The holidays can be stressful and even dangerous for pets, especially those new to your home. Even those of us who’ve had dogs and cats for years can unintentionally expose them to hazardous situations. While most pets come through the holidays just fine, and we know our animals’ behavior well enough to know what particular hazards to avoid, it’s always good to be informed.
A recent perusal of the American Veterinary Medical Association’s website confirmed some things I knew, but also reminded me of things I’d forgotten, and mentioned a few that were new to me. Take a look at their list of potential dangers .
Many of the cautions center around food. Here's a list of common foods that are hazardous to dogs and cats (including some that may surprise you). You can also download a free app, APCC, which gives easy-to-access information on poisons specific to species. It’s hard to resist giving your dogs or cats bits of that tasty turkey or stuffing, but human foods should generally be avoided. A better idea is to be sure to have some of their favorite treats on hand!
Other common holiday dangers involve Christmas trees They should be secured to the wall or ceiling if your pets are prone to climb or zoom into them. Another hazard is ornaments, including edible or easily broken ones. Additives to Christmas tree water that prolong freshness can also be dangerous to pets who might drink the water! Ornamental plants, candles, potpourri, tinsel, and more should also be kept out of the reach of pets.
The AVMA website has many other suggestions for keeping pets calm and comfortable during this season or any time there are disruptions to their routine (from the home page, do a search on 'holiday safety' and you'll find several articles).
Even so, they fail to mention what has been one of the biggest holiday stressors in our neighborhoods for many pets: fireworks. The constant yet unpredictable loud noises for several weeks leading up to (and after) New Year’s Eve can be very difficult—more so than the planned, limited public displays. My dogs’ reactions have ranged from being indifferent to uneasy to downright terrified, and it was not clear until their first fireworks season what their reactions would be. For the one who was terrified, we tried everything from loud classical music to a thunder shirt to calming food supplements that my vet said had shown good results. Nothing helped. He finally prescribed human anti-anxiety medication, and while thankfully that mitigated my dog’s terror, he was still very restless and unhappy.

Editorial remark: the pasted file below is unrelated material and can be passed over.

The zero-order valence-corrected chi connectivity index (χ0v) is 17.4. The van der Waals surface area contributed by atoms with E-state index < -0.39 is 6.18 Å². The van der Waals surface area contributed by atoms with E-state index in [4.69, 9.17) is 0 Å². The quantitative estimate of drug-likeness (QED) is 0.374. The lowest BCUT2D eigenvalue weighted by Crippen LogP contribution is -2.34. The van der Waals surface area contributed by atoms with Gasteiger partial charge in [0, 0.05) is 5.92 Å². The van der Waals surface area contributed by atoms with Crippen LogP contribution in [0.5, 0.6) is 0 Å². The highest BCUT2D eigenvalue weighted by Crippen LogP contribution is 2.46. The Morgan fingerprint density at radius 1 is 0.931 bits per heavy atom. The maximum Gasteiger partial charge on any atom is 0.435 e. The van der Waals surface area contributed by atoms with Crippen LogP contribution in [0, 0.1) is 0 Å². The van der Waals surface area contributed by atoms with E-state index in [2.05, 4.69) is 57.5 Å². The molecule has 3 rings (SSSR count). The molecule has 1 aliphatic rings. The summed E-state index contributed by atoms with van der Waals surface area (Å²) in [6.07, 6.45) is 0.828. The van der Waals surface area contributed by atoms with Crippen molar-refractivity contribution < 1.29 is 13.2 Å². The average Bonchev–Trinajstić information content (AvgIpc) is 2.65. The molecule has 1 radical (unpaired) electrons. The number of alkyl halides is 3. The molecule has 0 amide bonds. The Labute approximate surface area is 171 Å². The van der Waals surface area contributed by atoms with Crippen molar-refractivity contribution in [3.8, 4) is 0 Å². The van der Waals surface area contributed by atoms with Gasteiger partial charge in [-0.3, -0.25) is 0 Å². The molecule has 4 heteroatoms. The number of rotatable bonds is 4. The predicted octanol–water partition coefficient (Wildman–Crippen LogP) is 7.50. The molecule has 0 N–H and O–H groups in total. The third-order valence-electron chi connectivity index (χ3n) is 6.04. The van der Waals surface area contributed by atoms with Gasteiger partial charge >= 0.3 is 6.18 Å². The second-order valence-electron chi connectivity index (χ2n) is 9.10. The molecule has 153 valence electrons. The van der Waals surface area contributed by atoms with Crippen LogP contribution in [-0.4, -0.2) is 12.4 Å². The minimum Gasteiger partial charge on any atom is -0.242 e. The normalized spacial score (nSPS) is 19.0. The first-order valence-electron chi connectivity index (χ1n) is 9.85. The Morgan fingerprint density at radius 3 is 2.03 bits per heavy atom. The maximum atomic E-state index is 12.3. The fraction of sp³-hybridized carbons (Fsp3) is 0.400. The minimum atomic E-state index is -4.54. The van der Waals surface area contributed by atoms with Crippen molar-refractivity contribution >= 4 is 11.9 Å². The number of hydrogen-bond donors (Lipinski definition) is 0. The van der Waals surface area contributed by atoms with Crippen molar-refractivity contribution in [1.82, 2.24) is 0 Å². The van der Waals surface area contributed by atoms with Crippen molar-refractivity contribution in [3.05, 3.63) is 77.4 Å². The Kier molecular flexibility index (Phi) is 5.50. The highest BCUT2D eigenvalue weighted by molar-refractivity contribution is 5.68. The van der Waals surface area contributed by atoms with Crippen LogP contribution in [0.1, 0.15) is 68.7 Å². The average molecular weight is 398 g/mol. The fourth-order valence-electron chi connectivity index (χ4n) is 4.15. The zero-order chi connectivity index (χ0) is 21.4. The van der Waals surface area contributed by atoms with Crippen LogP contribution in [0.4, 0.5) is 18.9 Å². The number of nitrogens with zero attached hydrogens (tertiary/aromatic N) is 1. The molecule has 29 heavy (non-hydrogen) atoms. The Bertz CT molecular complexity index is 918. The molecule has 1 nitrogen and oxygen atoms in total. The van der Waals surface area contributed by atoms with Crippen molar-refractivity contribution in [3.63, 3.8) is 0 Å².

As always, make sure that each pet is microchipped (free at ACS with an appointment), make sure that the registration information is current, and make sure that your pet is wearing a collar with ID information at all times. An animal, especially one that is stressed by unusual levels of noise or activity, can run out a door or gate very quickly! Cats will often hide in a safe place nearby when frightened, but dogs are more likely to just take off and run.
All of this slightly scary information can help prevent holiday mishaps so tohat you and your pets can enjoy the season safely. The companionship of animals is a wonderful gift we give ourselves year round!
Nancy Diehl serves on the board and is a co-founder of the Cannoli Fund, a local non-profit that cares for dogs and cats in need of help in the King William and Lavaca neighborhoods.